Whilst the collapse of large firms such as Carillion and Thomas Cook have filled headlines for obvious reasons, it is worth taking a moment to consider the impact that the collapse of an organisation can have on personal injury claims brought against it.
Where an insolvent company does not have relevant public liability insurance at the time of the Claimant’s accident, that Claimant is very unlikely to recover anything even in the event of a successful personal injury claim. There are a number of procedural hurdles for a Claimant to overcome when pursuing such a claim and, unless the company pursued has assets with which to pay any judgment against it, pursuing the personal injury claim will be a fruitless exercise.
The situation is likely to be different where the Defendant had employer’s liability or public liability insurance which will respond to the personal injury claim.
Historically, the Third Party (Rights against the Insurers) Act 1930 (the 1930 Act) provided a mechanism for a Claimant to have a direct right of enforcement against an insurer following a successful claim, but only where the Claimant had first established liability against the insolvent Defendant.
The Third Party (Rights against Insurers) Act 2010 (the 2010 Act) has made this process significantly more straightforward for Claimants. Following implementation of the 2010 Act (provided that the claim does not fall outside its scope) a Claimant can claim against an insolvent company’s insurer directly and is not required to sue the insolvent company. In practice, this means that the Claimant does not need to seek to restore a dissolved company to the Companies Register and, in one set of proceedings, can seek a declaration from the Court as to both the liability of the Defendants and the enforcement of that liability against the Defendant’s Insurer.
Insurers are able to rely upon any defence that their insolvent insured would have had against the Claimant, including arguments of limitation and contributory negligence. In addition, the Insurer can rely upon any policy defences or limits on cover (including breaches of conditions precedent, deductibles and self-insured retentions) it would have had in a claim brought against it by the insolvent Defendant, but notification of the claim by the Claimant may satisfy policy conditions in relation to the Insured’s duties to notify the Insurer of it.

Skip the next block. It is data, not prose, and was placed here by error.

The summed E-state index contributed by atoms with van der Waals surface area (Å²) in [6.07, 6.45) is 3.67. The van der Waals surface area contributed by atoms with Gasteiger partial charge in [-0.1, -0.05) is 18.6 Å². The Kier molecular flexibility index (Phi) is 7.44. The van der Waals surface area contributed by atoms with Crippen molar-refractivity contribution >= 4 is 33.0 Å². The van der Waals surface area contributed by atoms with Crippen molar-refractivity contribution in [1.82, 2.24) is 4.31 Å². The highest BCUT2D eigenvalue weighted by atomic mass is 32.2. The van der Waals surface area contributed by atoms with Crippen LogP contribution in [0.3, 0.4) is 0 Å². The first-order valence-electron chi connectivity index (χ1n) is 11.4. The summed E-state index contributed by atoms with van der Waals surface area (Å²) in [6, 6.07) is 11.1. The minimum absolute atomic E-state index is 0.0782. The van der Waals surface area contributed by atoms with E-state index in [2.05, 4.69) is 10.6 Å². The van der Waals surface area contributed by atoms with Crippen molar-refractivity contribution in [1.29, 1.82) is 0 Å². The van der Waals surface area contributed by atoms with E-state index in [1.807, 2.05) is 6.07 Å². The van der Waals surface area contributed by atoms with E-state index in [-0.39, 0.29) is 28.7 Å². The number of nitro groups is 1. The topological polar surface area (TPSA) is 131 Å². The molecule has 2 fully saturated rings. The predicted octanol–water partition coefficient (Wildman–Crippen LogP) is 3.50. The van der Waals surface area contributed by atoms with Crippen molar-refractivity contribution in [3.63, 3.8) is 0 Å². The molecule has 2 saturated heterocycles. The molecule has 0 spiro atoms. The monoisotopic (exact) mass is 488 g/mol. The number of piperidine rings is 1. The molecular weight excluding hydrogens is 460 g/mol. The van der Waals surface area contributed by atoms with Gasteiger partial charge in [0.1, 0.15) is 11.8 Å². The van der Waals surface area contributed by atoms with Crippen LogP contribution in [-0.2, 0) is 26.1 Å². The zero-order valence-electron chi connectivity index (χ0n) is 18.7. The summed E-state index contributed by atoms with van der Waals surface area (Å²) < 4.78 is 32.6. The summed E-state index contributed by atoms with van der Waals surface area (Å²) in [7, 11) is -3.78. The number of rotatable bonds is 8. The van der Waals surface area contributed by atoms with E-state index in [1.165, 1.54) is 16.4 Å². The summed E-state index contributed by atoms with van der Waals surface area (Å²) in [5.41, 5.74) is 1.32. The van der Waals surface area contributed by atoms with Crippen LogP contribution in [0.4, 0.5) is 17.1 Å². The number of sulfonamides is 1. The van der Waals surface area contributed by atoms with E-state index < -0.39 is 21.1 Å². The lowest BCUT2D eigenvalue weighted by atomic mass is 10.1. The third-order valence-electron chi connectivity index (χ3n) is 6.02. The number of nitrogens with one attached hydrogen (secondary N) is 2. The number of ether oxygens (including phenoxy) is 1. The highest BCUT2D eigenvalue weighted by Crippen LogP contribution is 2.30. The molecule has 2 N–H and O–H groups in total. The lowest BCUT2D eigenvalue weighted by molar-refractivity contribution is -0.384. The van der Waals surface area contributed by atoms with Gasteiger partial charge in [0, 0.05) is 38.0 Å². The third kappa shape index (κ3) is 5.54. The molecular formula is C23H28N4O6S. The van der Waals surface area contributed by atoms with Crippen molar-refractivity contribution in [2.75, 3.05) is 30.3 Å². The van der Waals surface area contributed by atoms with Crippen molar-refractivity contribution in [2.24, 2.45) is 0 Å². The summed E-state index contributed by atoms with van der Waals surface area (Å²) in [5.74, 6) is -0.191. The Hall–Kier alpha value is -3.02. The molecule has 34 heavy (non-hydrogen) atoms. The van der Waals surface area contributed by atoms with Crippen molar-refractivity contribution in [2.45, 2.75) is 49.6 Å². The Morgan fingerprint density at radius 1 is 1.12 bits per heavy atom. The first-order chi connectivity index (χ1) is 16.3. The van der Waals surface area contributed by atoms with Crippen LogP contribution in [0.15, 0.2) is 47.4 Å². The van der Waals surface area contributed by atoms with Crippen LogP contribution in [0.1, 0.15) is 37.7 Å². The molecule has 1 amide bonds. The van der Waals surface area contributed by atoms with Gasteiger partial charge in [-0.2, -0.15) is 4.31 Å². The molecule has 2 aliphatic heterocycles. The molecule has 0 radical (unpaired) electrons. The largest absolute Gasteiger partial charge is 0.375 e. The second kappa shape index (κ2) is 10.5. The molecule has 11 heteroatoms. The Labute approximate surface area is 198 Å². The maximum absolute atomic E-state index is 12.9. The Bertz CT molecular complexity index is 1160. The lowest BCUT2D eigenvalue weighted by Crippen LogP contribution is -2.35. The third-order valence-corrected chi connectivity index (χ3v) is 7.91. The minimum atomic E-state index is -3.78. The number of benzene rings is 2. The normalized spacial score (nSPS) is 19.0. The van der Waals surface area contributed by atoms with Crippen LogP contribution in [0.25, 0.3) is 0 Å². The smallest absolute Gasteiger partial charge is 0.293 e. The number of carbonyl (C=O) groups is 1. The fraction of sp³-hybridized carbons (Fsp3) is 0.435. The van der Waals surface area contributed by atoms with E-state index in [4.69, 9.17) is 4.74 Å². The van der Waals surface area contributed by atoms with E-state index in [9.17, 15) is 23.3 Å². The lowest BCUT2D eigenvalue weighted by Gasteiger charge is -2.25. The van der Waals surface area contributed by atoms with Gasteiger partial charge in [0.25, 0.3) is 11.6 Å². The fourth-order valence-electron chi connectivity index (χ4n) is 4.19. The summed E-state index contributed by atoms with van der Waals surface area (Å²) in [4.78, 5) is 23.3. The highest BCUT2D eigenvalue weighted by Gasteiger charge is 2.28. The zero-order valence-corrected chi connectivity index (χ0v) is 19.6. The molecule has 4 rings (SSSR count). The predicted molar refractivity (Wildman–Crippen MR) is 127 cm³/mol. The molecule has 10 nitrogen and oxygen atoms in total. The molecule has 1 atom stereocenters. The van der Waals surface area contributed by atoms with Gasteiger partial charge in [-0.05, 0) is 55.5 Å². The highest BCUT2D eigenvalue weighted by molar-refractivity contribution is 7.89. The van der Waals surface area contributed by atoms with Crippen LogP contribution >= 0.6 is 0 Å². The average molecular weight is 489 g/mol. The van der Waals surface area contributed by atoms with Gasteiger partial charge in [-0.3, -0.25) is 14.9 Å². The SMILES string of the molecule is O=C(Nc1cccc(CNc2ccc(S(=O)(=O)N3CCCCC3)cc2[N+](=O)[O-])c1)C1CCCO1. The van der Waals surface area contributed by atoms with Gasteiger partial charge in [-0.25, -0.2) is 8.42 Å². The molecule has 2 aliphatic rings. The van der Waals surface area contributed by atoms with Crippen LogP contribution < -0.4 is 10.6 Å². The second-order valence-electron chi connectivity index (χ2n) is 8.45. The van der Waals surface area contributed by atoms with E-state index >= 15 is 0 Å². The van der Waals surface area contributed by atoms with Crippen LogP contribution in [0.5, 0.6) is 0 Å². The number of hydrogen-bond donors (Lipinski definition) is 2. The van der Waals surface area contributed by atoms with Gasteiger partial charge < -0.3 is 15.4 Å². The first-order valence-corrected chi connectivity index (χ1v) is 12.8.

The 2010 Act provides Claimants with the right to seek from the Insurer (or Broker) details of the identity of any Insurer, policy terms, whether an insurer provided cover and whether it has declined indemnity, and the extent of cover and deductibles.
It is worth remembering that any limitations on cover would apply, even in the event of a successful personal injury claim; policy deductibles may exceed the value of a personal injury claim and costs, leaving the Claimant unable to pursue the Insurer and having to join the ranks of unsecured creditors of the insolvent Defendant.
The 2010 Act came into force on the 1 August 2016 and does not have retrospective effect. Therefore it is important to note that the 1930 Act will continue to apply to certain personal injury claims, including claims where the insolvency event and the incurring of the Insured’s liability both occurred before the 1 August 2016. It is important for Claimants to consider with care whether or not the 2010 Act applies to their claims.
Where businesses close or become insolvent, the 2010 Act simplifies the process for Claimants seeking to recover damages following personal injury accidents. As the closure of businesses will often result in the loss of key documents and witnesses, there is a risk of speculative and fraudulent personal injury claims being presented against which little evidence is available. Where practicable, when an insolvency is on the cards Insurers should seek to protect themselves against future personal injury claims by seeking copies of the Insureds’ accident books, accident investigation documents and the contact details for the Insured’s witnesses, in order to secure evidence which will be required for the defence of future personal injury claims.